Compression of the filament lattice by Dextran sensitizes the thin filaments to calcium at lower temperature (Godt and Maughan, 1981); in the conditions of the present experiments, the [Ca2+] required for half-maximal isometric force is reduced by ∼0.1 pCa units at 12°C (Fig. S10). Thus, although increasing the temperature and compressing the filament lattice both stabilize the OFF state of the myosin filament at pCa 9, they have opposite effects on the calcium sensitivity of the thin filament. This apparent paradox might be resolved by the hypothesis, deduced from the correlation in intact mouse EDL muscle between the fraction of myosin motors in the OFF state at different temperatures with the fraction that bind to actin on calcium activation, that only the OFF motors can be recruited by calcium activation, the others being in a refractory state at low temperature (Caremani et al., 2019). However, that mechanism may not operate in demembranated fibers from rabbit psoas muscle, as discussed below, and an alternative explanation for the effect of lattice compression on calcium sensitivity would be that binding of the N-terminal domains of MyBP-C to the thin filaments increases the calcium sensitivity of force and thin filament activation in both skeletal and cardiac muscle (Kunst et al., 2000; Kampourakis et al., 2014). Increasing the number of MyBP-C cross-links by lattice compression seems to have the dual effect of calcium-sensitizing the thin filament at activating [Ca2+] while stabilizing the OFF structure of the thick filament at low [Ca2+], a combination that could in principle promote a doubly inhibited OFF state in resting muscle to minimize ATP utilization, combined with a rapid cooperative response of both filaments to an activating pulse of calcium.

Effects of demembranation of muscle cells on thick filament structure

Demembranation of muscle fibers has been used in many previous studies to control the constituents of the solution bathing the contractile filaments, in particular free [Ca2+] and the concentrations of ATP and its hydrolysis products, or the protein composition of the filaments themselves. Many features of the x-ray diffraction patterns from demembranated fibers of rabbit psoas muscle at 35°C in the presence of 5% Dextran match those of intact resting EDL muscles of the mouse at the same temperature, as most clearly shown by comparison of the meridional intensity distributions (Fig. 4 G). The fundamental L and H periodicities are the same in the two preparations within the precision of the calibrations (Table 1), although the L reflections are slightly more intense in intact muscle and there are some systematic differences in the spacings of the L and H components of the M2 and M4 reflections. The interference fine structure of the meridional reflections, including the relative intensities and separations of the respective sub-peaks, is also similar, suggesting that the conformations and filament locations of the diffracting structures are also similar.

The effect of cooling to increase the axial spacing of the filament backbone is larger in demembranated fibers (SM6; Fig. 5 B), and this difference is shown more clearly by plotting the relative amplitude of the first myosin layer line (AML1), a signal of the regulatory state of the myosin heads, against SM6, a signal for the regulatory state of the filament backbone, for the different temperatures (Fig. S11). The slope of this relationship is lower in demembranated (circles) than intact muscle (triangles) and lower in the absence of Dextran (open circles), suggesting that the coupling between the backbone and head conformations has been weakened by demembranation.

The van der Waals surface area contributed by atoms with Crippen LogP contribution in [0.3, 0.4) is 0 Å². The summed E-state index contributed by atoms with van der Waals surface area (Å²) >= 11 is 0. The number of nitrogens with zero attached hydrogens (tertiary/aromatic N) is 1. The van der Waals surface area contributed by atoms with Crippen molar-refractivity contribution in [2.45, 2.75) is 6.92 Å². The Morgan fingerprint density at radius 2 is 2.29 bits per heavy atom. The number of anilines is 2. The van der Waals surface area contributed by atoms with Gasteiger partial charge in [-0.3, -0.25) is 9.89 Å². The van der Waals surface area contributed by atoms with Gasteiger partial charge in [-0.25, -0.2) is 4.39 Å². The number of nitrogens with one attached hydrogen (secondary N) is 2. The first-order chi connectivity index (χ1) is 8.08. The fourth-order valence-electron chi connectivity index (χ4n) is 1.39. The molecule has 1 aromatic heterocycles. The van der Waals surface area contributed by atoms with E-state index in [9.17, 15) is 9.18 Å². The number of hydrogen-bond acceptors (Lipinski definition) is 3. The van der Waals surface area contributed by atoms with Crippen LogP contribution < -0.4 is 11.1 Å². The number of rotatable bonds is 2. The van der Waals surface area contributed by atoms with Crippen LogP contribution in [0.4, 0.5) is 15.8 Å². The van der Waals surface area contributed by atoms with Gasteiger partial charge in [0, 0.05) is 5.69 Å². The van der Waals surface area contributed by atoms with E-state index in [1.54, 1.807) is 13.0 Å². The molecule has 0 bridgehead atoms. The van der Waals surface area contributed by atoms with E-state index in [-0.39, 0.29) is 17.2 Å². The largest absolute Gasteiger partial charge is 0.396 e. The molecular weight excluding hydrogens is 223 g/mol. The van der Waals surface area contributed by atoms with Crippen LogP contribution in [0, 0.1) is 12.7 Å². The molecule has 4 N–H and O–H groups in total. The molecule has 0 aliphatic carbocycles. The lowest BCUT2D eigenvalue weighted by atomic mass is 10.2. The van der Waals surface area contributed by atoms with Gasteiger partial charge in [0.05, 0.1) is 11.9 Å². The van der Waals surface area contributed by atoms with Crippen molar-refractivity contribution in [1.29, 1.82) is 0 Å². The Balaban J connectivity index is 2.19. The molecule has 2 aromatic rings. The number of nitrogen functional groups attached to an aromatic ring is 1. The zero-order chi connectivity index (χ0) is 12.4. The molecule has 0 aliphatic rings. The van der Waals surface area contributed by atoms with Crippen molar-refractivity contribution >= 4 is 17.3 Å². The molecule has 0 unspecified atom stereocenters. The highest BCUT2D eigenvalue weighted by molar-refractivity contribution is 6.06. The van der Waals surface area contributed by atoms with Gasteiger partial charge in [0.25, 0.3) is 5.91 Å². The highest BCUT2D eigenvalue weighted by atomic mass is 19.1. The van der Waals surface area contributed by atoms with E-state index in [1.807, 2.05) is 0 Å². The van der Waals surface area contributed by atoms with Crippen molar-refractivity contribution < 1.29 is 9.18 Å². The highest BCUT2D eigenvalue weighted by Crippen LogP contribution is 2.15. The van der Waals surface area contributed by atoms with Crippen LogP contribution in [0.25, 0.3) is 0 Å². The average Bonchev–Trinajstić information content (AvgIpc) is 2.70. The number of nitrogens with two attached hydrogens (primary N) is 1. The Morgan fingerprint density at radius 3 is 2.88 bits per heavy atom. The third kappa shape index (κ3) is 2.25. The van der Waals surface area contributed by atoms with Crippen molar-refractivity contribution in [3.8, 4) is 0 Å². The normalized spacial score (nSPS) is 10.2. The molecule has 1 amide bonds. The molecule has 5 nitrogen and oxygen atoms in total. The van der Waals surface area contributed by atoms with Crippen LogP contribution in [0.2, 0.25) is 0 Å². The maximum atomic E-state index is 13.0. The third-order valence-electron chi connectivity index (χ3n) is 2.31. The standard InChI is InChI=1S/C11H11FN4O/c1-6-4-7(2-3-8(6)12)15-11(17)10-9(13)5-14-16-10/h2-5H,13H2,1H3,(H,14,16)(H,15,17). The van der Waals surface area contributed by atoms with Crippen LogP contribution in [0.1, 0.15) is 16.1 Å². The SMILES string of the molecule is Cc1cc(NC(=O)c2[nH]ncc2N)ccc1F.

The relative intensity of the forbidden and nonforbidden reflections (e.g., the ratio of IM2 to IM3) is much greater in demembranated than intact fibers, even at 35°C (Fig. 4 G), suggesting that the axial perturbations of the myosin helix are considerably larger after demembranation. The ratio of the intensities of the 1,1 and 1,0 equatorial reflections (I11/I10; Fig. 2 D) is slightly lower in demembranated than intact muscle; this does not seem to be due to a lower mean radius of the myosin heads in the demembranated fibers, since the radial profile of the first myosin layer line indicates a slightly higher radius in that preparation (22 versus 20 nm). The lower value of I11/I10 in demembranated fibers might be associated with a slightly greater degree of disorder of the thin filaments in the hexagonal lattice (Malinchik and Yu, 1995; Bershitsky et al., 2010).

Apart from the larger axial perturbations of the myosin helix and increased lateral disorder of the thin filaments, other aspects of the high-temperature OFF structure of filament structure in resting intact muscle are largely preserved in relaxing conditions after demembranation, provided that the filament lattice is compressed by 5% Dextran. This may be considered a surprising result, given the loss of many soluble protein components of the muscle cytoplasm and reduction of the molecular crowding characteristic of the intact muscle cell, replacement of the solution bathing the filaments by an artificial relaxing solution, and largely uncharacterized changes in posttranslational modifications of filament proteins including the myosin RLC, MyBP-C, and troponin. The comparison is limited by the different muscle types and species of the demembranated and intact muscle fiber preparations. The effects of these individual factors have not yet been characterized. However, many aspects of thick filament structure are preserved after demembranation in the presence of 5% Dextran, even at 25°C, a temperature that is more experimentally tractable for studies of actively contracting mammalian muscle.